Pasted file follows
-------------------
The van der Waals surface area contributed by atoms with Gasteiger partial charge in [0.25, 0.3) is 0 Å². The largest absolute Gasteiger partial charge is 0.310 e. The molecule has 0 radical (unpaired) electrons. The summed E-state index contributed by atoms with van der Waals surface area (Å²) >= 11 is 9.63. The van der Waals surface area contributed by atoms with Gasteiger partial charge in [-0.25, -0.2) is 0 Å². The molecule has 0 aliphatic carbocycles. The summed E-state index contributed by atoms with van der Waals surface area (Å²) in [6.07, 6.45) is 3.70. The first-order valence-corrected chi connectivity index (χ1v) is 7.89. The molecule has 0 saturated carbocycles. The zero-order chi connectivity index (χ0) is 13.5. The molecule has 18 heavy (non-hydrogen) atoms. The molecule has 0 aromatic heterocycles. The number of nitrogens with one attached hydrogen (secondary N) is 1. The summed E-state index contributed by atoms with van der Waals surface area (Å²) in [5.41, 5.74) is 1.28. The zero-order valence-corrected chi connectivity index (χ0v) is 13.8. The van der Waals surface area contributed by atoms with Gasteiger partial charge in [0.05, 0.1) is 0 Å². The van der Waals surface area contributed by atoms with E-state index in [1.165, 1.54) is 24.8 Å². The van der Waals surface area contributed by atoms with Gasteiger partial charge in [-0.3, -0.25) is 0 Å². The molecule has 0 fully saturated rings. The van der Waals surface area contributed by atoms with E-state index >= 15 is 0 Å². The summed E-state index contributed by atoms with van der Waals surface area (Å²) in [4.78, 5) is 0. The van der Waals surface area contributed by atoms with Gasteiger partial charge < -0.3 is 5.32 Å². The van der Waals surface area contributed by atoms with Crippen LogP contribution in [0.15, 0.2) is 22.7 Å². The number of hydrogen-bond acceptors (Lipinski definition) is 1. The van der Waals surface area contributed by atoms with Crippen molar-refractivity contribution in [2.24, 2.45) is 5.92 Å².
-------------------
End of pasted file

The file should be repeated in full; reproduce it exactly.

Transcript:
The van der Waals surface area contributed by atoms with Gasteiger partial charge in [0.25, 0.3) is 0 Å². The largest absolute Gasteiger partial charge is 0.310 e. The molecule has 0 radical (unpaired) electrons. The summed E-state index contributed by atoms with van der Waals surface area (Å²) >= 11 is 9.63. The van der Waals surface area contributed by atoms with Gasteiger partial charge in [-0.25, -0.2) is 0 Å². The molecule has 0 aliphatic carbocycles. The summed E-state index contributed by atoms with van der Waals surface area (Å²) in [6.07, 6.45) is 3.70. The first-order valence-corrected chi connectivity index (χ1v) is 7.89. The molecule has 0 saturated carbocycles. The zero-order chi connectivity index (χ0) is 13.5. The molecule has 18 heavy (non-hydrogen) atoms. The molecule has 0 aromatic heterocycles. The number of nitrogens with one attached hydrogen (secondary N) is 1. The summed E-state index contributed by atoms with van der Waals surface area (Å²) in [5.41, 5.74) is 1.28. The zero-order valence-corrected chi connectivity index (χ0v) is 13.8. The van der Waals surface area contributed by atoms with Gasteiger partial charge in [0.05, 0.1) is 0 Å². The van der Waals surface area contributed by atoms with E-state index in [1.165, 1.54) is 24.8 Å². The van der Waals surface area contributed by atoms with Gasteiger partial charge in [-0.3, -0.25) is 0 Å². The molecule has 0 fully saturated rings. The van der Waals surface area contributed by atoms with E-state index >= 15 is 0 Å². The summed E-state index contributed by atoms with van der Waals surface area (Å²) in [4.78, 5) is 0. The van der Waals surface area contributed by atoms with Gasteiger partial charge < -0.3 is 5.32 Å². The van der Waals surface area contributed by atoms with Crippen LogP contribution in [0.15, 0.2) is 22.7 Å². The number of hydrogen-bond acceptors (Lipinski definition) is 1. The van der Waals surface area contributed by atoms with Crippen molar-refractivity contribution in [2.24, 2.45) is 5.92 Å².